Havana Dispatch - Architectural Digest

One Architect Contemplates the Island's Preservation Efforts and Crumbling Splendor

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Visiting Cuba now is an exhilarating, exasperating, contradictory and tragic experience. As a United States architect involved in research, traveled directly from Miami to Havana in just over 50 minutes, arriving in a place where time stopped almost 50 years ago. American muscle cars from the 1950s still roam the streets, and the absence of billboards and suburban sprawl recalls an earlier, simpler era. But this pastoral image belies the almost total collapse of the economy and the continued death grip of Castro on information available to the people of Cuba.

Television from the outside world is not allowed, except in tourist hotels-no newspapers, magazines, not even Architectural Digest! Electricity and potable water are in erratic supply. Meanwhile, every day, according to the chief of restoration, an entire building or part thereof collapses in the grand city of Havana. Despite the ambitious goals of restoration experts, architects and city planners, there is no money to maintain and save the vast majority of Havana landmarks. The city is a ruin in slow motion, and it is no wonder that the great novelist of fantasy, Gabriel Garda Marquez, is a fan of Fidel, who fiddles while Cuba falls apart.

The tragedy is that this is happening to Havana, a city whose magnificent setting, wrapping around the curving sweep of Malecon Avenue along the sea, is matched only by the extraordinary stock of intricately carved tone and stucco 18th-, 19th- and early- 20th-century buildings on the scale of Madrid and Rome. The city is organized around three main squares, the Plaza de Ia Catedral, Plaza de las Armas, and Plaza Viejo, each surrounded by colorful facades with curved wrought iron rails atop shaded arcades and loggias. The grandest boulevard to the sea is the Paseo del Prado, where pedestrians displace the automobile in a wide central aisle for the passeggiata framed by fragrant trees, stone benches and monumental lanterns, while the cars are relegated to the outer lanes. Alongside, the ghosts of the past, Meyer Lansky's hotels, stand witness to the wild excess of Havana in the '50s, when it far surpassed present-day Miami or Las Vegas as a mecca for a good time. In Old Havana (Havana Viejo), although technically protected as a Unesco World Heritage Site, facades are literally open to the sky, with trees growing through them, and are interspersed with buildings that are otherwise overcrowded with families. Every so often one encounters a building that has been beautifully restored as a hotel or museum, and the contrast is astounding.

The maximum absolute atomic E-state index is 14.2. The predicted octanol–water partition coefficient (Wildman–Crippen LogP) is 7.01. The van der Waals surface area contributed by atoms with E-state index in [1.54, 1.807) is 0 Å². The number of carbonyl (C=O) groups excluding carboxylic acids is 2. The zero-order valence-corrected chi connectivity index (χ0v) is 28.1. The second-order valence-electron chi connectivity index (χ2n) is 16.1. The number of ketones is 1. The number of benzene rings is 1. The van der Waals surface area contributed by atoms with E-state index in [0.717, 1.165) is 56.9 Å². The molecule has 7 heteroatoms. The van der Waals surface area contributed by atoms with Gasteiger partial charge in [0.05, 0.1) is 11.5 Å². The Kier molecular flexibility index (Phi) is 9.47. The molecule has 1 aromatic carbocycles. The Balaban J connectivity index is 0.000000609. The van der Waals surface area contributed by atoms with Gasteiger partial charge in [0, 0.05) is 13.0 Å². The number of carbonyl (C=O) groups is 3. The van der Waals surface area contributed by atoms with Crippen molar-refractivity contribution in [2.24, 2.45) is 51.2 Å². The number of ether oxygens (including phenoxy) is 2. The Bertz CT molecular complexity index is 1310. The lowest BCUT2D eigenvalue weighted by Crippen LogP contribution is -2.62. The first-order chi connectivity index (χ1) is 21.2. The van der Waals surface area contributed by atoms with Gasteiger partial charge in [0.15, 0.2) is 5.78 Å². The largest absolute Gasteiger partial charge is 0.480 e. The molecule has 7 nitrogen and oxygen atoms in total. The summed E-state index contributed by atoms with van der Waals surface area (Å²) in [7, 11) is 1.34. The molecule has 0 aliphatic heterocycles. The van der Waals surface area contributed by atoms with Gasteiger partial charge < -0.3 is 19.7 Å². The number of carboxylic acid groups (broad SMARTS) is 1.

Just outside Old Havana are a series of attractive neighborhoods, such as Vedado, Miramar, and Cubanacan, with numerous grand houses of the past, mostly classical and a few modern, all on par with the best of Manhattan's Upper East Side or Westchester County. The most spectacular modern house is without doubt the 1956 Schulthess House by Richard Neutra, now the home of the Swiss ambassador. Electrifying in its contrast to the shabby state of most everything else, the house is a carefully preserved and cared-for island of Swiss perfection. The L-shaped plan, with a curving stone-and-wood facade, embraces the entrance court, while the house open in large sheets of glass to the Roberto Burle Marx garden in the rear. The ambassador, a cousin of Le Corbusier's, holds gracious reception for guests in a house designed for tropical entertaining. Broad overhangs shield the glass from the sun, and an elegant spiral stair leads to the roof terrace, where the tiled surface is not bound with railings to keep tipsy guests from plummeting to the patio below. So much for silly American codes and rules to prevent one from having a good time at a cocktail party!

The garden is an equally marvelous mix of geometric planters, taut planes of lawn and pools of water ringed by a lasso of biomorphic pathways that expand and contract in width to create a varied walk though the acres of gardens.

In total contrast is the site and present sad state of the National Arts Schools, a campus of art, dance and theater schools conceived on a whim by Castro and Che Guevara while golfing on the course of the exclusive Havana country club. The commission was given to three talented but inexperienced architects in their 20s. We met with one of them, Roberto Gottardi, now in his 70s, who designed the theater school, which is only now being completed. several of the five schools were designed in a flowing Gaudiesque, pre-Gehry style of organic architecture.

The most dramatic is the ballet school, a remarkable work that one enters underground, going into a series of long, curving, cavelike paces. On the gently arced shell roof , articulated like an armadillo, students were to dance on the undulating surface , punctuated by a series of high domed spaces that were the performance centers for dance. The project was abandoned in just four years because of the economic crisis brought on by the deteriorating relations between Cuba and the United States a well as a new emphasis on banal Soviet Socialist style. Now, the buildings molder and slowly collapse like the underground galleries of Hadrian 's Villa in Rome. Although it has again become admired, there is no budget for restoration.

Meanwhile, despite the claim that Castro's Communist bastion is the opposite of capitalist United States, the only pervasive image is that of Che Guevara, who, murdered in 1967, remains young, vibrant and sexy. His image rules, providing the only connection to the "glorious revolution" that stopped in its track year ago, while Che looks on from above, the Calvin Klein model of Cuba past.


October 5, 2006

Alexander Gorlin

Alexander Gorlin